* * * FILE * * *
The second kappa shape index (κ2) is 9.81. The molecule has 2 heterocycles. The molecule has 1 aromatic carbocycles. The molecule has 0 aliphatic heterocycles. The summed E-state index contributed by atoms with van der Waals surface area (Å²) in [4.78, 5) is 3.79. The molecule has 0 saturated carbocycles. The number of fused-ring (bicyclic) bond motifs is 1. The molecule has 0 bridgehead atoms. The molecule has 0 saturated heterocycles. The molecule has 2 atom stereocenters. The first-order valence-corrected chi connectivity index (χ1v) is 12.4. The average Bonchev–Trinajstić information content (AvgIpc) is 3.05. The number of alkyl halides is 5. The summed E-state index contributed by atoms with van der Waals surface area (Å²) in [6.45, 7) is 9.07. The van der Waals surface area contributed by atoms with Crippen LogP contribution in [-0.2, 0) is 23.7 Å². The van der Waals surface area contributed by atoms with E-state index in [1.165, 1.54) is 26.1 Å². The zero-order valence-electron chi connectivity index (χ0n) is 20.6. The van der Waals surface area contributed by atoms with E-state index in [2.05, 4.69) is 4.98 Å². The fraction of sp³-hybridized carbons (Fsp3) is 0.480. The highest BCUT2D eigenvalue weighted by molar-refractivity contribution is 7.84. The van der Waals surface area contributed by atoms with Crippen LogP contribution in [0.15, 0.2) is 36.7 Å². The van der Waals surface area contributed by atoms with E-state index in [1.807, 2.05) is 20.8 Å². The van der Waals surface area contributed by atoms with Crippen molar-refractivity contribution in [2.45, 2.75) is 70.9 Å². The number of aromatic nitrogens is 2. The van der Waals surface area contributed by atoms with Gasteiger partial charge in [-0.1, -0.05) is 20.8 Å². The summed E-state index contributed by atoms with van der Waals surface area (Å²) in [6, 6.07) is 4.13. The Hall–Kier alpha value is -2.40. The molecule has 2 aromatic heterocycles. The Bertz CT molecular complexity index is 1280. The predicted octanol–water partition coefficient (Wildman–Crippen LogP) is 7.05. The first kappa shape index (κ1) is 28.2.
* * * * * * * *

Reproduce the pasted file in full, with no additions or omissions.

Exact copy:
The second kappa shape index (κ2) is 9.81. The molecule has 2 heterocycles. The molecule has 1 aromatic carbocycles. The molecule has 0 aliphatic heterocycles. The summed E-state index contributed by atoms with van der Waals surface area (Å²) in [4.78, 5) is 3.79. The molecule has 0 saturated carbocycles. The number of fused-ring (bicyclic) bond motifs is 1. The molecule has 0 bridgehead atoms. The molecule has 0 saturated heterocycles. The molecule has 2 atom stereocenters. The first-order valence-corrected chi connectivity index (χ1v) is 12.4. The average Bonchev–Trinajstić information content (AvgIpc) is 3.05. The number of alkyl halides is 5. The summed E-state index contributed by atoms with van der Waals surface area (Å²) in [6.45, 7) is 9.07. The van der Waals surface area contributed by atoms with Crippen LogP contribution in [-0.2, 0) is 23.7 Å². The van der Waals surface area contributed by atoms with E-state index in [1.165, 1.54) is 26.1 Å². The zero-order valence-electron chi connectivity index (χ0n) is 20.6. The van der Waals surface area contributed by atoms with E-state index in [2.05, 4.69) is 4.98 Å². The fraction of sp³-hybridized carbons (Fsp3) is 0.480. The highest BCUT2D eigenvalue weighted by molar-refractivity contribution is 7.84. The van der Waals surface area contributed by atoms with Crippen LogP contribution in [0.15, 0.2) is 36.7 Å². The van der Waals surface area contributed by atoms with E-state index in [1.807, 2.05) is 20.8 Å². The van der Waals surface area contributed by atoms with Crippen molar-refractivity contribution in [2.45, 2.75) is 70.9 Å². The number of aromatic nitrogens is 2. The van der Waals surface area contributed by atoms with Gasteiger partial charge in [-0.1, -0.05) is 20.8 Å². The summed E-state index contributed by atoms with van der Waals surface area (Å²) in [6, 6.07) is 4.13. The Hall–Kier alpha value is -2.40. The molecule has 2 aromatic heterocycles. The Bertz CT molecular complexity index is 1280. The predicted octanol–water partition coefficient (Wildman–Crippen LogP) is 7.05. The first kappa shape index (κ1) is 28.2.